Nicotine, e-cigarettes, cannabis: All pose different risks and all can be hard to stop

Most of us have seen the TV commercials by anti-smoking organizations that remind us how much damage and harm smoking causes our bodies. However, some people who smoke excessively find it hard to quit despite knowing those health risks.

Nicotine is a powerfully addictive substance and can result in health issues such as heart disease, lung disease and cancer.

“Quitting the use of a nicotine substance is very challenging. Nicotine is more addictive physiologically in our brain than even cocaine or heroin is,” said Russell Buhr, MD, PhD, a pulmonologist at UCLA Health who also runs an outpatient practice in Westwood.

“A lot of people are so ashamed that they became addicted to nicotine that they don’t want to seek medical assistance,” Dr. Buhr continued. “They don’t want to face up to the fact they are addicted to nicotine.”

Dr. Buhr explained that nicotine (which is extracted from the tobacco plant) modifies the way our brains sense pleasure. Because of that, people get a rush from smoking.

Over time, the smoker’s brain develops less of a response to nicotine due to the high concentrations. One cigarette becomes not enough, so they develop an urge for more and ultimately it becomes hard to stop.

According to the CDC, almost two-thirds of smokers want to quit, but nicotine withdrawal can cause the body to go through uncomfortable stages.

“When you stop smoking, the nicotine exposure causes you to release other transmitters in the brain, like dopamine - the pleasure hormone,” Dr. Buhr said. “People experience less dopamine than before, then some people can start to feel a little withdrawn, depressed and even irritable.”

Dr. Buhr said that when a smoker quits, the brain has to rewire itself to start working without that constant supply of nicotine that it became used to receiving.

Vaping can also harm the lungs

When people try to quit nicotine, they may turn to e-cigarettes, or vaping, to ease the transition and because they feel it is less harmful to their health. There may be no smoke, but there are other dangers.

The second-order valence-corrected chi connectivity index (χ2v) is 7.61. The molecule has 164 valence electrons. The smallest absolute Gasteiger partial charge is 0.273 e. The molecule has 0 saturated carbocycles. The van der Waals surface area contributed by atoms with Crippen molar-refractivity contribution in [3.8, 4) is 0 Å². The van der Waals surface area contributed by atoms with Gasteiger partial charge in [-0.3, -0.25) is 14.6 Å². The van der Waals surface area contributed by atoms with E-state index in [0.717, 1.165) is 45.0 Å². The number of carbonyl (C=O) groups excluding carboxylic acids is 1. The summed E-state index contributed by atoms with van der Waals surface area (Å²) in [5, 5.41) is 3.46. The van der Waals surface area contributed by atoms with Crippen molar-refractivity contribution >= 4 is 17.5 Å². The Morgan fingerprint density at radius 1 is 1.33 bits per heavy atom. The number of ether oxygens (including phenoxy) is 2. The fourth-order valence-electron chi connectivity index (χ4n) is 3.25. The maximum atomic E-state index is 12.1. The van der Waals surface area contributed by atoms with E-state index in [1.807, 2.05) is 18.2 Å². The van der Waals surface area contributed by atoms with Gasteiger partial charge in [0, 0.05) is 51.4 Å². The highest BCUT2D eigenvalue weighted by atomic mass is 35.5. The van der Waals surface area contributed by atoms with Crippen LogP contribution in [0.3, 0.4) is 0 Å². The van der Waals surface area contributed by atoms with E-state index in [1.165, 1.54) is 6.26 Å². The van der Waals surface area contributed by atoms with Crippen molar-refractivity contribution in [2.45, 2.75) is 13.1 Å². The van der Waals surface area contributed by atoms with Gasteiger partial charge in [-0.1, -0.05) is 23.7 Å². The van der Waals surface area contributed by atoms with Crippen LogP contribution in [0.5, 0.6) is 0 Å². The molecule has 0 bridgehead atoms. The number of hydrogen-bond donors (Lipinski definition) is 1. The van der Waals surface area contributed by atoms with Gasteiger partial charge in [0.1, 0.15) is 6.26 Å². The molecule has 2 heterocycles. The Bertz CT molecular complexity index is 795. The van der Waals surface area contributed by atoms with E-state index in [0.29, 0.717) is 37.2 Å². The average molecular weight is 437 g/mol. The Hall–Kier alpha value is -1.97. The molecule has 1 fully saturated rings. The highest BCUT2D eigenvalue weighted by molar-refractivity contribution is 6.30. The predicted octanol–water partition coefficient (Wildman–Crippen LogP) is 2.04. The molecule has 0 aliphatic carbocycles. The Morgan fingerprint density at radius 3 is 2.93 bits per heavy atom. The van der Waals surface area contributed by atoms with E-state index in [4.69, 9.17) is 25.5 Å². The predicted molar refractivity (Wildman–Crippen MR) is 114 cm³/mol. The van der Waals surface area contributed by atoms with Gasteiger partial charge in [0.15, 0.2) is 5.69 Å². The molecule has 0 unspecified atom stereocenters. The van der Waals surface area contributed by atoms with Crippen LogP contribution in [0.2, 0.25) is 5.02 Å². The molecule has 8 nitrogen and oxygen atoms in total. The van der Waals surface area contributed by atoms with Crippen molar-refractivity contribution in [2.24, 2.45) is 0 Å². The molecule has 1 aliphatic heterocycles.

With vaping, nicotine is usually suspended in glycol, an organic compound similar to alcohol. The glycol is heated with a metal coil. Sometimes when the coil is heated, some of the metal will vaporize, putting users at risk of inhaling the vaporized metals into their lungs.

Metals such as zinc and cadmium are common in the heating coils and can cause inflammatory injuries to the lungs.

Depending on the response our bodies have to the metals, vaping can potentially be more hazardous than cigarettes, according to Dr. Buhr.

In addition, there are other assorted ingredients in e-cigarettes.

“These products are not FDA approved,” Dr. Buhr said. “So you don’t really know what’s in the vape solutions a lot of the time. Aside from nicotine and glycol, there are also different types of flavorings. These chemicals can cause lung injuries and irreversible lung damage.”

Cannabis confusion

Unlike nicotine and e-cigarettes, cannabis is not associated with lung damage. However, because of its medicinal attribute, its risks sometimes can be overlooked.

Dr. Timothy Fong, clinical professor of psychiatry at the Jane and Terry Semel Institute for Neuroscience and Human Behavior at UCLA and one of the lead faculty members of the UCLA Cannabis Research Initiative, understands both the beneficial and detrimental attributes of cannabis.